So stay tuned, Kyle, we'll give more information on that as it rolls out.

Kyle Mikson -- Cantor Fitzgerald -- Analyst

Perfect. Thank you, Ron. And, Kamal, on the testing revenue guidance, how are you thinking about the mix between the AVISE CTD, other testing revenue, just to the extent that you could share?

Kamal Adawi -- Chief Financial Officer

Yes. AVISE CTD continues to be our flagship product. It makes up approximately 85% of the testing revenue. So going forward, we anticipate monitor to continue to grow because -- that's an annuity.

So that one might grow at a little bit of a faster pace because you have patients that might take it four, six, eight times a year. But CTD continues to be our flagship, especially with new writers that we bring on board. So as you know, we did add -- we had a record for a number of ordering healthcare providers, they usually start off with our AVISE CTD test.

Kyle Mikson -- Cantor Fitzgerald -- Analyst

That was great. Thanks, guys, for taking the questions.

Ron Rocca -- President and Chief Executive Officer

Thanks, Kyle.

Operator

Our next question comes from the line of Mark Massaro with BTIG. You may proceed with your question.

Unknown speaker -- BTIG -- Analyst

This is Vivian on for Mark. So coming off of your payer wins last quarter. Just wanted to see if you could touch on any updates on commercial payer traction, and what it is that some of the big outstanding plans need to see perhaps some new papers or publications?

Ron Rocca -- President and Chief Executive Officer

OK. Great. Thanks, Vivian. Yeah, we continue to work on that.

As you know, we got the fourth largest Blue, Highmark. We got TRICARE. Now we've got TRICARE East and TRICARE West, which completes the story there. And we picked up, obviously, the forces in California, as well as the deal with Sonora Quest out of Arizona.

So we can continue to move the ball forward. We're also doing a lot with these major hospital centers like Tufts and Brigham and Women's, as well as Emory and St. Charles. So we're working on all fronts.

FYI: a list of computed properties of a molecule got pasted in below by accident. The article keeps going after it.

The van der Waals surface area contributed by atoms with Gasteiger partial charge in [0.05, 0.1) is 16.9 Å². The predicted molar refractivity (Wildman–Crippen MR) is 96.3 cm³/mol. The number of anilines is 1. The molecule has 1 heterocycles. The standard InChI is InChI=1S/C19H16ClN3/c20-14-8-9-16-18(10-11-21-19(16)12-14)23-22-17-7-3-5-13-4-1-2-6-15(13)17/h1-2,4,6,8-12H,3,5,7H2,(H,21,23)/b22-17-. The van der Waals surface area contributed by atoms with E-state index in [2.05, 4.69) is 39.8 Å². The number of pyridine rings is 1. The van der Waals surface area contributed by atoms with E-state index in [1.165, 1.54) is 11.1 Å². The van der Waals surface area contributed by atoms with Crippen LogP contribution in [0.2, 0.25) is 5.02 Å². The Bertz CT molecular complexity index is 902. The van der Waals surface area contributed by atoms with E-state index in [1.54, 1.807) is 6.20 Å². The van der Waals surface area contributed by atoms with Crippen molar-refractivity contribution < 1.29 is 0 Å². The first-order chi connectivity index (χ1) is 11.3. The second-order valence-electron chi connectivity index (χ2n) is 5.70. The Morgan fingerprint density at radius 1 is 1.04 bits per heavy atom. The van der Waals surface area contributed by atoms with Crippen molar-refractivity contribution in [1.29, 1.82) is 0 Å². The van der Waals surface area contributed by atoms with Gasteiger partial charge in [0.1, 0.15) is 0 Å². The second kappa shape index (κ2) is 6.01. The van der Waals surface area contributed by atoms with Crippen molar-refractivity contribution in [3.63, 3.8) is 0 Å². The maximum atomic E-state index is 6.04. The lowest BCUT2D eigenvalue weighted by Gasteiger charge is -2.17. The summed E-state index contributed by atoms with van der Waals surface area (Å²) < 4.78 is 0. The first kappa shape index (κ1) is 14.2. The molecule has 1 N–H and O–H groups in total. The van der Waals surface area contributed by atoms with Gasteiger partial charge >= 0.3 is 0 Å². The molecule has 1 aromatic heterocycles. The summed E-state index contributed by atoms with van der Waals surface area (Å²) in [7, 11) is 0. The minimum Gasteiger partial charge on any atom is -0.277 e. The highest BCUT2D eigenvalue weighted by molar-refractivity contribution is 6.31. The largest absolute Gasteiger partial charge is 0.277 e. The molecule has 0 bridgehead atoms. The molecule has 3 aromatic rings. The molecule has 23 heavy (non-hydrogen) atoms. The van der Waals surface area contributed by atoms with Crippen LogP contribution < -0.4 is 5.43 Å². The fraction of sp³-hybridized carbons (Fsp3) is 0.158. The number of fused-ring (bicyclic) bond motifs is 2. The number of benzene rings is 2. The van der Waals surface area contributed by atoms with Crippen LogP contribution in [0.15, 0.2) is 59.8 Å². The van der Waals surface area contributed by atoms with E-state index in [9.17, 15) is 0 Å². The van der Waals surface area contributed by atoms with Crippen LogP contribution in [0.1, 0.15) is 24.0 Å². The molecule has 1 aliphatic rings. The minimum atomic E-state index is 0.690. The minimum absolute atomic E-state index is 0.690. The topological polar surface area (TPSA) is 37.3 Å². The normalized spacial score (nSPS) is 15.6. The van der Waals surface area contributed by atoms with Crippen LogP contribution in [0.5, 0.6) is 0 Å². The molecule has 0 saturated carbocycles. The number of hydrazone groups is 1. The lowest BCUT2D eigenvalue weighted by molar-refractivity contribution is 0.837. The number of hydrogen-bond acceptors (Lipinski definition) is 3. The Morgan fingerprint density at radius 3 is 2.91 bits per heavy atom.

We feel that dossier tells the story of a better test that can more timely, accurately diagnose these patients, as well as be cost-effective. So we feel that dossier really tells the story, and we're getting in front of as many of these payers as we can this year. As you know, they have certain allotments at times where they look at different assets. So we're in queue with a lot of the payers, and we continue to push that forward.

What they're really looking for us is longitudinal studies. And we're putting -- we got we got a very good portfolio, if you will, of information to share with them once we have our meetings with them. So the keys there are -- we're continuing to gain momentum. We have what we feel is the right asset.

And something I'll share with you, Vivian, is this COVID, if you're going to look at something that came from that was this disparity issue really got elevated as far as women and people of color. Well, eight out of 10 lupus patients are female, and lupus affects women of color disproportionately higher and more aggressively than Anglosso. We think we -- that, along with the fact that we got the right test, should help us with these payers so they can help more patients and solve this disparity issue that's taking place right now.

Unknown speaker -- BTIG -- Analyst

Awesome. Thanks so much. And just a quick follow-up, maybe for Kamal. If you could potentially unpack the 2021 guidance a little bit, is that back half-weighted at all?

Kamal Adawi -- Chief Financial Officer

Yeah. What we've said in the past is we do anticipate to continue growing. So I would anticipate that every quarter builds upon itself. So based on your comments, yes, it would be more heavily weighted toward the back half because we're going to continue growing and every quarter should be larger than the preceding quarter.

Unknown speaker -- BTIG -- Analyst

Gotcha. That's all for me. Thanks so much for the questions.

Ron Rocca -- President and Chief Executive Officer

Thanks, Vivian.

Operator

Our next question comes from the line of Paul Knight with KeyBanc. You may proceed with your question.

Ron Rocca -- President and Chief Executive Officer

You might be on mute, Paul.